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Multiple Sclerosis Drug

multiple sclerosis drug

Multiple sclerosis is still incurable. However, certain lifestyle modifications and a variety of multiple sclerosis drug are effective in controlling the condition. By having an open line of communication with your primary physician, you can determine the most appropriate and efficacious treatment plan with the mildest side effects.

Types of Multiple Sclerosis Drug Options

DMARDs (Disease-Modifying Antirheumatic Drugs)

If your multiple sclerosis is a case of relapsing-remitting MS and you are experiencing severe symptoms, your physician may first place you on a disease-modifying medication. These drugs work by impeding the progression of MS and stopping relapses.

This multiple sclerosis drug essentially restrains the immune system. This prevents it from striking against the protective sheath around the nerves, known as myelin. Most of these medications are intravenous and can cause skin reactions on injection sites.

Beta interferons are usually the most commonly preferred multiple sclerosis drug class. They work by lessening the severity and frequency of relapses. These drugs can cause flu-like side effects, such as body pain, lethargy, and fever accompanied by chills. Although these are usually only temporary.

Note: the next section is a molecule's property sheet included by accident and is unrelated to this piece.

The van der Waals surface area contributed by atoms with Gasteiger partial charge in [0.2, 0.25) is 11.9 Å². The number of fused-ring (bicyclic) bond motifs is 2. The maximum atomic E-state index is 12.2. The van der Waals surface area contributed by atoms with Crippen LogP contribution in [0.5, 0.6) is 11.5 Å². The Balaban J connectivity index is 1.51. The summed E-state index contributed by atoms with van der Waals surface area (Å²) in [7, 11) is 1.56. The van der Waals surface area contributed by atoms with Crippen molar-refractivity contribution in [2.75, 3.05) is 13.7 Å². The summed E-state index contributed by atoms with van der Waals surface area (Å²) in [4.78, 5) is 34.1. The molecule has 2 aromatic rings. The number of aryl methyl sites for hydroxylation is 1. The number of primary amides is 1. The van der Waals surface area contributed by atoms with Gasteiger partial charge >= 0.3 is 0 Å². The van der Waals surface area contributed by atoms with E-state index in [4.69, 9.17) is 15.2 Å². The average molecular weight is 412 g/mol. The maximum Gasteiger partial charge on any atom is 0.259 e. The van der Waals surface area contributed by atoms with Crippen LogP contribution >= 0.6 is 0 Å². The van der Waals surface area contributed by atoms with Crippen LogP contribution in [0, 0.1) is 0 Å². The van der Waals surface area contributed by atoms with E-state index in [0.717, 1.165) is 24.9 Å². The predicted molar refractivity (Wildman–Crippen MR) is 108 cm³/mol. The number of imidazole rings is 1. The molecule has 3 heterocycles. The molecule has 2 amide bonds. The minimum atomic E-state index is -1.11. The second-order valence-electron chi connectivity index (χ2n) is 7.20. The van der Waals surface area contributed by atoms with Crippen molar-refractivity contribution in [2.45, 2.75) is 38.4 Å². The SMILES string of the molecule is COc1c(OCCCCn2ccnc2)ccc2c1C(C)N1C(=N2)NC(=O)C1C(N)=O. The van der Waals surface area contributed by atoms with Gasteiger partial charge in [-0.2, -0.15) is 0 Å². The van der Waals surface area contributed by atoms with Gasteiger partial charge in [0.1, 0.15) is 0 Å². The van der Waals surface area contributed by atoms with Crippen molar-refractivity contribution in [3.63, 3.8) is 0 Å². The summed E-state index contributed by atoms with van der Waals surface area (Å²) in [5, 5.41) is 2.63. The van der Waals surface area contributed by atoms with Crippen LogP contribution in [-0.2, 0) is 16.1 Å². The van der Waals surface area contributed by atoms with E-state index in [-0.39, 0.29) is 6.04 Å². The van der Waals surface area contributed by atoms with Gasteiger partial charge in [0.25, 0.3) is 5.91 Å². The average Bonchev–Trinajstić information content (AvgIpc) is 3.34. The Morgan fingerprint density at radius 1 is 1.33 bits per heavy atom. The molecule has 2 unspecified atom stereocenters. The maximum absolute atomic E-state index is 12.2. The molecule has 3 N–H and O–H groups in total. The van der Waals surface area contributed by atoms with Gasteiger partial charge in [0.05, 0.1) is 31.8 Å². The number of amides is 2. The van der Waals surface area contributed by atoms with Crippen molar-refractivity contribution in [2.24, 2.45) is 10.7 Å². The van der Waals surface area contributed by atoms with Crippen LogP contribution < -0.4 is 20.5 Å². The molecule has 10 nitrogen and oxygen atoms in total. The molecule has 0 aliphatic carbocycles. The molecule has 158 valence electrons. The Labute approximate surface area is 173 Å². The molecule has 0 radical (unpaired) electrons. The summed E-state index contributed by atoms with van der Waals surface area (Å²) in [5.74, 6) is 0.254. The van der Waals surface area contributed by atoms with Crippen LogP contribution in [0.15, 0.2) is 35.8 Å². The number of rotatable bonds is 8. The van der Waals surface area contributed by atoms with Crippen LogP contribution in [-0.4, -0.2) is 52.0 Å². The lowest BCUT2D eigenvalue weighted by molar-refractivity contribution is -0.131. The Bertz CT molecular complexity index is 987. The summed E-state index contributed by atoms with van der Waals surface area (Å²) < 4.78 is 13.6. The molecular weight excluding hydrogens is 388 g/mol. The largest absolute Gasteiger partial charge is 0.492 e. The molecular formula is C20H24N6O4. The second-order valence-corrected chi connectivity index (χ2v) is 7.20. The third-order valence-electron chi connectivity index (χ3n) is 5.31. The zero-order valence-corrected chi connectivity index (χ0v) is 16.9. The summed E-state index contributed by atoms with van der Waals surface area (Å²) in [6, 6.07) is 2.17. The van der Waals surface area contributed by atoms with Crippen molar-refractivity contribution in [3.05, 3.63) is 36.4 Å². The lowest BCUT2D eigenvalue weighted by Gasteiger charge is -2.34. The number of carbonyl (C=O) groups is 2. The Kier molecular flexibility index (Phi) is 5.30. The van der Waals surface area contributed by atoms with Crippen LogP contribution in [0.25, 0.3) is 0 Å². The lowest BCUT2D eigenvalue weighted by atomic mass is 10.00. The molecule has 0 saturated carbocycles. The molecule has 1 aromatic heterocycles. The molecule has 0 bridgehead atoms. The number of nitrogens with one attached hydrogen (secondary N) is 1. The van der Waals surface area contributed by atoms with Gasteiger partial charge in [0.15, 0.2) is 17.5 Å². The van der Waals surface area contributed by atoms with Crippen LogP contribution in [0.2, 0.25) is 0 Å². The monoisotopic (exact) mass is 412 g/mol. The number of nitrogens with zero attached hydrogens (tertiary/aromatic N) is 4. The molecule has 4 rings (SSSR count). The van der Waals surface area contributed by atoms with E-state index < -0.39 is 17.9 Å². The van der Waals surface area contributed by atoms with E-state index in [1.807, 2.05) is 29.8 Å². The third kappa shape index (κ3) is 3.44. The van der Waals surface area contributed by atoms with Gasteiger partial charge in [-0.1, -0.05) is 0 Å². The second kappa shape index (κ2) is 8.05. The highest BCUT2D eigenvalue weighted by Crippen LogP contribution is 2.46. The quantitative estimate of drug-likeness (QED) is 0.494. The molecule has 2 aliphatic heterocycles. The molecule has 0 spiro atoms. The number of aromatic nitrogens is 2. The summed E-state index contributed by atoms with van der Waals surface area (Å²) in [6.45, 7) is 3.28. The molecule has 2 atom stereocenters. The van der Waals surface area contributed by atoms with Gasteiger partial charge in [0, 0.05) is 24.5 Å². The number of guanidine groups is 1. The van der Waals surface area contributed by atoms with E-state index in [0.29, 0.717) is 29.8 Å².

They also minimally increase the risk of infections as they reduce the white blood cell count. White blood cells in the immune system are responsible for warding off diseases. The most common beta interferons are Betaseron, Avonex, Glatiramer, Rebif, Extavia, and Plegridy. Primarily, these medications work by hindering the immune system response that destroys myelin.

Additional Oral Medications for Multiple Sclerosis

Dimethyl Fumarate. This is an oral twice-daily multiple sclerosis drug that suppresses your immune cells. It requires your doctor keeping a close watch on your condition using blood tests.

Fingolimod. This is also an oral medication that is taken once daily. Those who have never had chickenpox need to be immunized prior to beginning treatment.

Teriflunomide. This is a once-daily oral multiple sclerosis drug that can cause side effects like nausea, diarrhea, and hair loss. Your doctor also needs to monitor your liver function while you are on teriflunomide as this drug may cause liver issues.

Natalizumab. Reserved for patients who have not been responsive to any other therapies. Natalizumab works by stopping immune cells from reaching the brain and spinal cord to protect nerves.

Ocrelizumab. Similar to natalizumab, ocrelizumab is usually a last resort multiple sclerosis drug that destroys particular B cells and prevents the immune system from damaging the body.

Featured Image: DepositPhotos/ ChiccoDodiFC

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